Global children's phenomenon The Wiggles announced the end of an era on Thursday, with three of the quartet to retire from performing and a woman to don the turtleneck for the first time.
The four-man Australian singing and dancing outfit, famed for their colourful jumpers or "skivvies", said three of their original number would step into "backstage creative roles" at the end of a 2012 tour.
"We've been entertaining children around the world for 21 years now and it has been a fantastic ride in our Big Red Car," the band said in an open letter to fans.
"Singing, dancing and making music with you all has been great fun but it has also meant spending a long time away from our own families and friends.
"We tour eight months of the year and have performed more than 6,000 shows since The Wiggles began, and Murray, Jeff and Greg have decided it's time to spend more time at home."
The band said it would kick off a farewell tour in Singapore at the end of May which would take in Britain, the United States, Canada and New Zealand before returning for their final shows in Australia in November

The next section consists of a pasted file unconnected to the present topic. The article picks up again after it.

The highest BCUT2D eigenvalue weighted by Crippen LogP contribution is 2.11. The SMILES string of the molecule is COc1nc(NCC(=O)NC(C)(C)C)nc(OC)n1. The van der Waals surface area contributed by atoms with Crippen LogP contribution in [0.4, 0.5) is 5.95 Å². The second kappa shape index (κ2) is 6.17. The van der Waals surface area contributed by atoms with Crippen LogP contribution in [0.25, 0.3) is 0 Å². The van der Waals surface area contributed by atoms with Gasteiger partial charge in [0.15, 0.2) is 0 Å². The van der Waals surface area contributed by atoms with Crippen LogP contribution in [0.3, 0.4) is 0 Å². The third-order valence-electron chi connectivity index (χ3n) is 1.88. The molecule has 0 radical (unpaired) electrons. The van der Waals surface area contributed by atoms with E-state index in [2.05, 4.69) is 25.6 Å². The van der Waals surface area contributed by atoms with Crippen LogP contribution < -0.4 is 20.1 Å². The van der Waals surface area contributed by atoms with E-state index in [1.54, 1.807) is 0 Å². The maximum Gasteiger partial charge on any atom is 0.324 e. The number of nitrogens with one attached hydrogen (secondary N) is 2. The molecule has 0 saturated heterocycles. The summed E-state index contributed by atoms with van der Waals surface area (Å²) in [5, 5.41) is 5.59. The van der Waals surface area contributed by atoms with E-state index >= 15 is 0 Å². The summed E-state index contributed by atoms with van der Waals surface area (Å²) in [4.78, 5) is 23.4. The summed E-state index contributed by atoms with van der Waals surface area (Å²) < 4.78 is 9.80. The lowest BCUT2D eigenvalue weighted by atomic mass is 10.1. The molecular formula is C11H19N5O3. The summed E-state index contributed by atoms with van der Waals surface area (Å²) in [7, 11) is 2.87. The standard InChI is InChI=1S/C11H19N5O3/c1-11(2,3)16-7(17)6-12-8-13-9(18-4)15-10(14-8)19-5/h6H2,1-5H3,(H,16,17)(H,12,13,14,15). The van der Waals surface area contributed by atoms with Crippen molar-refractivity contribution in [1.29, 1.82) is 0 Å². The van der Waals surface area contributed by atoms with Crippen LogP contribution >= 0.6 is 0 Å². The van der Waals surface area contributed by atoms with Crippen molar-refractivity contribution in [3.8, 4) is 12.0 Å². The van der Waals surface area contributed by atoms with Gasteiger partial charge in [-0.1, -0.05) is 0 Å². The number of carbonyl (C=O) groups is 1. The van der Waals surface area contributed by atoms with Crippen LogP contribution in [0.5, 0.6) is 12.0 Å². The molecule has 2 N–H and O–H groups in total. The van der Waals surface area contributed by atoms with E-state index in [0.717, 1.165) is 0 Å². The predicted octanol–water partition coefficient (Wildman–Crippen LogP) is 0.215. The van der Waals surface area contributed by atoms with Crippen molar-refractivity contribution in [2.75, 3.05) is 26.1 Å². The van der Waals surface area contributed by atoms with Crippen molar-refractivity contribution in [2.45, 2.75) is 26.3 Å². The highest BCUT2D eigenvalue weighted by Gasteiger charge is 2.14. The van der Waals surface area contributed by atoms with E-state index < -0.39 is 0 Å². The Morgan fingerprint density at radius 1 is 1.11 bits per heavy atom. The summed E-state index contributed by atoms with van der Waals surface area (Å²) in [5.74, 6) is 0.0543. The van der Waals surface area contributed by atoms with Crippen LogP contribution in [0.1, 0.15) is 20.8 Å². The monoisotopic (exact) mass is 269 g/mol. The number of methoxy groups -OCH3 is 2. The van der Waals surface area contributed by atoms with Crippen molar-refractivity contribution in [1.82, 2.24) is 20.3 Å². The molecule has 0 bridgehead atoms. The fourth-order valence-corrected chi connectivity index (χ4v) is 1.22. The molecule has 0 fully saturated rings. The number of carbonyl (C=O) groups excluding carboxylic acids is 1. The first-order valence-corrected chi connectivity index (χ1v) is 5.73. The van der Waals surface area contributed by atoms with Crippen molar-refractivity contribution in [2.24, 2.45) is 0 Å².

Jeff Fatt, Murray Cook and Greg Page -- the original Purple, Red and Yellow Wiggles -- would then hand over their trademark pullovers to a "new generation of performers" which would include a woman, Emma Watkins, as the Yellow Wiggle.
"I've been a big fan of The Wiggles since I was a little girl, so it's a huge privilege to be invited to wear one of the skivvies and perform for a whole new generation of children," said 22-year-old Watkins.
Blue Wiggle Anthony Field, the driving force behind the outfit, will remain on stage and his new colleagues -- Watkins, Lachlan Gillespie, 26, and Simon Pryce, 40 -- said they would be glad to have his "tremendous experience" to draw on.
Fatt, Cook and Page would continue to work on shows behind the scenes.
The group welcomed Page back to the fold in January after a five-year absence due to illness and they said it was great to have him back with them on stage for their finale.
"It's been so great having Greg back with us so far this year, and to finish our time on stage all together again seems so fitting," said Fatt, 58, who was last year fitted with a pacemaker.
Added Page: "With Murray and Jeff's decision to stop performing at the end of the year it's a nice sense of closure to also end my time on stage during the final tour with all the original members of the group."
First formed in 1991 as Page, Cook and Field studied to become pre-school teachers, The Wiggles have become a huge worldwide success, achieving acclaim with their albums, videos, television series and concert appearances.
They are among the highest-paid figures in Australian entertainment.
Source: AFP Global Edition